Mixing and Mastering Myths are just a few of the mis-perceptions that plague the music industry. When this mis-information spreads like fire across music professionals and music hobbyists, there is a huge problem that results. Lack of creativity, inspiration and a misguided focus.
Mixing and Mastering cannot be done without music production…
If your music production and recording is poor, the mix and master is going to be poor…
So why are so many concerned about mixing and mastering?
Doesn’t it seem like the focus should be on music production?
My question is what’s more important: the equipment used on a project, to mix, and used to master or the end results?
Do you find yourself looking to others to fix the problem? Do you think that someone else has something your missing? Do you feel like if you had one more piece of equipment or learned one more thing you would be ready to really get serious and do something in the music business? If you say yes, to anyone of these you have been duped by the mis-information of the Mixing and Mastering Myth.
Mixing and mastering myths say “you don’t have the right audio mastering software, you don’t have the right mixing plugins, only professional results come from a mastering studio” and so on.
But today is different:
You have the tools to mix and master but may not realize it.
If you don’t have the tools, it’s as simple as they are inexpensive. However the investment isn’t the money it’s the time it takes to learn them and develop your ear training. I recommend locking the door in your studio, shutting the phones off and learn… You can have all the greatest gear but knowing how to use your equipment / tools during the music production process is the key to mixing and mastering.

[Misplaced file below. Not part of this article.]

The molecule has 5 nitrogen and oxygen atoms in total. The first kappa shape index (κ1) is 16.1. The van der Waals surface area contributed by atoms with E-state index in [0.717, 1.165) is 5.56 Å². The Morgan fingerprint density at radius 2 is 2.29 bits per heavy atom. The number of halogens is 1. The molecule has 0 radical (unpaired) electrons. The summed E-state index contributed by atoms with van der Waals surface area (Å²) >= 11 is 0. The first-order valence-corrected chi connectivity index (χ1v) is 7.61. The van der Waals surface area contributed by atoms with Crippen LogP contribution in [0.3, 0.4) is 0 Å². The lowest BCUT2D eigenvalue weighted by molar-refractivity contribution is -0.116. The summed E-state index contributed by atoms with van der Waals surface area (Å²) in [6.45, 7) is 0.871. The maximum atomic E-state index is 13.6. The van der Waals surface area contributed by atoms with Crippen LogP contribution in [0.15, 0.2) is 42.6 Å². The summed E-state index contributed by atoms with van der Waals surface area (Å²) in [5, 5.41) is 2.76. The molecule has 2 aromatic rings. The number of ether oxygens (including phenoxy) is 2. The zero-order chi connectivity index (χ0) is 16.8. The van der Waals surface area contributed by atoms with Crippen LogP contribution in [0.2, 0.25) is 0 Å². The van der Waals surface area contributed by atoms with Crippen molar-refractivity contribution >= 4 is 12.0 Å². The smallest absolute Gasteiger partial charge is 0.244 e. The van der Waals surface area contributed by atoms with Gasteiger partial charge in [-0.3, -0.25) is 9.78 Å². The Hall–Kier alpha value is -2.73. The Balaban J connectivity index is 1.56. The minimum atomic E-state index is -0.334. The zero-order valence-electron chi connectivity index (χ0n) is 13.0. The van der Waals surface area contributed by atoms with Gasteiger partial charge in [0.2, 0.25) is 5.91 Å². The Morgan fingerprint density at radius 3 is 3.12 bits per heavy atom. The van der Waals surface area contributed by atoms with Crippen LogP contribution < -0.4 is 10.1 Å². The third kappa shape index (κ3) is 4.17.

Make sure first and foremost the song is different. It’s not saying the same thing that everyone else is talking about. Give the music ‘your’ touch that only you can give it. Start with great samples and great sounds. Get all instruments you choose in the proper frequency spectrum when making the track, adjust mix volume levels, use EQ settings to separate frequencies and use compression to make each individual sound come to life. The mix should sound industry standard, just quieter. That is the process of audio mixing before achieving a perfect master.
Afterwards, the mastering process is very simple. Using mastering tools such as multiband compression, eq, sonic maximization, limiting and metering tools are just a few of the weapons of choice. Whether they are hardware or software does not matter nearly as much as your ear training.
Last and most important is your ears. Making sure you can hear all the subtleties of each tool, volume level, etc. The thing that’s cool is you already know where you’re trying to get to – that is what you hear on the radio, movies, etc. So the elements are there in the pot, it’s now up to you to stir them up correctly.
The final missing ingredient is you.
You have to show up, get in your studio and figure out the details it takes to get your music productions sounding like what you hear on the radio daily. There are no results if you dont’ put the time in. Stir the pot every moment you get, keep focused until you start seeing the results you’re after.
To stay successful at what you love you must keep doing what it took to get you there.
When you reach that stage, CELEBRATE!!! …Then get back to the grind cause the journey never ends. There are many victories won, battles fought and land you conquer in the world of the new music industry we are in..
Now the last point to address is the first thing you’re probably wondering… Why does every person I speak with and every book I read on mixing and mastering tell me NOT to do it myself?
I got a reply from someone about this article that I thought was great to reference this overly common response: